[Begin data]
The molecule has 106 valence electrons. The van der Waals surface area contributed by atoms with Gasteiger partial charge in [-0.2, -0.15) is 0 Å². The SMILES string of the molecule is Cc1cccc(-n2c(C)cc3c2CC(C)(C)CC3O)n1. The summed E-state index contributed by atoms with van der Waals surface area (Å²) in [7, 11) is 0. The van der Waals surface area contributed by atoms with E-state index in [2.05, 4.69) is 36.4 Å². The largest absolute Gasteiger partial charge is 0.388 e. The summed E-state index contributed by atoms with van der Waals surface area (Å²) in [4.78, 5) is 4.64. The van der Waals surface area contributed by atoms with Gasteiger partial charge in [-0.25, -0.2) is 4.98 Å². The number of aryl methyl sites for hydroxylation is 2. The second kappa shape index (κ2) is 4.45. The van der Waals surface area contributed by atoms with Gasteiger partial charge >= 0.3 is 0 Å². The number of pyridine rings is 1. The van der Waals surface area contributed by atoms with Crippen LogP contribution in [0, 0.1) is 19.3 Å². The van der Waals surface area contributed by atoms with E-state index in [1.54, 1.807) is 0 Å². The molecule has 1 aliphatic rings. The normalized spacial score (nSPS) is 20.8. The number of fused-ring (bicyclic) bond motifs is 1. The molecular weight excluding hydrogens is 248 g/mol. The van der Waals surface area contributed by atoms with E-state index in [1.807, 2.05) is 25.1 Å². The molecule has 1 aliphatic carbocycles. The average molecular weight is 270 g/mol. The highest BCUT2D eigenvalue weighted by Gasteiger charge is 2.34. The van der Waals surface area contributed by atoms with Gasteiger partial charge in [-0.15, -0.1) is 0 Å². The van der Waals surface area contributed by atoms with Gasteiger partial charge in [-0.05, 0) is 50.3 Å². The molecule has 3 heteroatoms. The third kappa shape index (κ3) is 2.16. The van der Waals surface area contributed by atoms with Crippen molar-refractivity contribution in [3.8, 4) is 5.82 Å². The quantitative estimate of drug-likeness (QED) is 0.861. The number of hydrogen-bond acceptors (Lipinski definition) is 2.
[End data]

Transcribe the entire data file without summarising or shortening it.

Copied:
The molecule has 106 valence electrons. The van der Waals surface area contributed by atoms with Gasteiger partial charge in [-0.2, -0.15) is 0 Å². The SMILES string of the molecule is Cc1cccc(-n2c(C)cc3c2CC(C)(C)CC3O)n1. The summed E-state index contributed by atoms with van der Waals surface area (Å²) in [7, 11) is 0. The van der Waals surface area contributed by atoms with E-state index in [2.05, 4.69) is 36.4 Å². The largest absolute Gasteiger partial charge is 0.388 e. The summed E-state index contributed by atoms with van der Waals surface area (Å²) in [4.78, 5) is 4.64. The van der Waals surface area contributed by atoms with Gasteiger partial charge in [-0.25, -0.2) is 4.98 Å². The number of aryl methyl sites for hydroxylation is 2. The second kappa shape index (κ2) is 4.45. The van der Waals surface area contributed by atoms with Gasteiger partial charge >= 0.3 is 0 Å². The number of pyridine rings is 1. The van der Waals surface area contributed by atoms with Crippen LogP contribution in [0, 0.1) is 19.3 Å². The van der Waals surface area contributed by atoms with E-state index in [1.54, 1.807) is 0 Å². The molecule has 1 aliphatic rings. The normalized spacial score (nSPS) is 20.8. The number of fused-ring (bicyclic) bond motifs is 1. The molecular weight excluding hydrogens is 248 g/mol. The van der Waals surface area contributed by atoms with E-state index in [1.807, 2.05) is 25.1 Å². The molecule has 1 aliphatic carbocycles. The average molecular weight is 270 g/mol. The highest BCUT2D eigenvalue weighted by Gasteiger charge is 2.34. The van der Waals surface area contributed by atoms with Gasteiger partial charge in [-0.15, -0.1) is 0 Å². The van der Waals surface area contributed by atoms with Gasteiger partial charge in [-0.05, 0) is 50.3 Å². The molecule has 3 heteroatoms. The third kappa shape index (κ3) is 2.16. The van der Waals surface area contributed by atoms with Crippen molar-refractivity contribution in [3.8, 4) is 5.82 Å². The quantitative estimate of drug-likeness (QED) is 0.861. The number of hydrogen-bond acceptors (Lipinski definition) is 2.